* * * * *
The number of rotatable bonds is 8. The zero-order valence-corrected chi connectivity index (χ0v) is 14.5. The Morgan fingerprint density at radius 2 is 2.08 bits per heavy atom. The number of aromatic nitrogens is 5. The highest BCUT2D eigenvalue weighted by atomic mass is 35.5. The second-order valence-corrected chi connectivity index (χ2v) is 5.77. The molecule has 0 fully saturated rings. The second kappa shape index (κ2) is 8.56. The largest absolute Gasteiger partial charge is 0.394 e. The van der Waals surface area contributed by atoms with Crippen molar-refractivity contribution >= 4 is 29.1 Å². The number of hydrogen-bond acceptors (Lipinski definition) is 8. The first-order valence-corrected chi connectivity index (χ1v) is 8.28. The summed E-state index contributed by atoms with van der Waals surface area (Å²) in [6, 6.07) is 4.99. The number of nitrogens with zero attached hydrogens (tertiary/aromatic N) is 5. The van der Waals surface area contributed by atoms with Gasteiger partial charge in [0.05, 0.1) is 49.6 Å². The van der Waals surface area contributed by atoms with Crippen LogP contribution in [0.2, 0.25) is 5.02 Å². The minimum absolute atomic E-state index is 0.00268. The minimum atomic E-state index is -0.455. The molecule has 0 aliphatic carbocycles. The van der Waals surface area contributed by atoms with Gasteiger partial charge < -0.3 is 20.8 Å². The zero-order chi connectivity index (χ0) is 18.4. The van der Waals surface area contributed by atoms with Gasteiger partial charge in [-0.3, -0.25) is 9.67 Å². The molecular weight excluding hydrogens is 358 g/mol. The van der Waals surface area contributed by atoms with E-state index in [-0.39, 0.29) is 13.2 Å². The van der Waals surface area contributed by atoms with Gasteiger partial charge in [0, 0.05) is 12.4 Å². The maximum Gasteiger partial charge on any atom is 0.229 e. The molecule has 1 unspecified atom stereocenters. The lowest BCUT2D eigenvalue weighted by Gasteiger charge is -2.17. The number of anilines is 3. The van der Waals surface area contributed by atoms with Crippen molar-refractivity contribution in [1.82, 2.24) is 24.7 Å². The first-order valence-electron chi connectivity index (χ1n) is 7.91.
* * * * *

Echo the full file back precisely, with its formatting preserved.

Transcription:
The number of rotatable bonds is 8. The zero-order valence-corrected chi connectivity index (χ0v) is 14.5. The Morgan fingerprint density at radius 2 is 2.08 bits per heavy atom. The number of aromatic nitrogens is 5. The highest BCUT2D eigenvalue weighted by atomic mass is 35.5. The second-order valence-corrected chi connectivity index (χ2v) is 5.77. The molecule has 0 fully saturated rings. The second kappa shape index (κ2) is 8.56. The largest absolute Gasteiger partial charge is 0.394 e. The van der Waals surface area contributed by atoms with Crippen molar-refractivity contribution >= 4 is 29.1 Å². The number of hydrogen-bond acceptors (Lipinski definition) is 8. The first-order valence-corrected chi connectivity index (χ1v) is 8.28. The summed E-state index contributed by atoms with van der Waals surface area (Å²) in [6, 6.07) is 4.99. The number of nitrogens with zero attached hydrogens (tertiary/aromatic N) is 5. The van der Waals surface area contributed by atoms with Gasteiger partial charge in [0.05, 0.1) is 49.6 Å². The van der Waals surface area contributed by atoms with Crippen LogP contribution in [0.2, 0.25) is 5.02 Å². The minimum absolute atomic E-state index is 0.00268. The minimum atomic E-state index is -0.455. The molecule has 0 aliphatic carbocycles. The van der Waals surface area contributed by atoms with Gasteiger partial charge < -0.3 is 20.8 Å². The zero-order chi connectivity index (χ0) is 18.4. The van der Waals surface area contributed by atoms with Gasteiger partial charge in [-0.3, -0.25) is 9.67 Å². The molecular weight excluding hydrogens is 358 g/mol. The van der Waals surface area contributed by atoms with E-state index in [-0.39, 0.29) is 13.2 Å². The van der Waals surface area contributed by atoms with Gasteiger partial charge in [0, 0.05) is 12.4 Å². The maximum Gasteiger partial charge on any atom is 0.229 e. The molecule has 1 unspecified atom stereocenters. The lowest BCUT2D eigenvalue weighted by Gasteiger charge is -2.17. The number of anilines is 3. The van der Waals surface area contributed by atoms with Crippen molar-refractivity contribution in [1.82, 2.24) is 24.7 Å². The first-order valence-electron chi connectivity index (χ1n) is 7.91.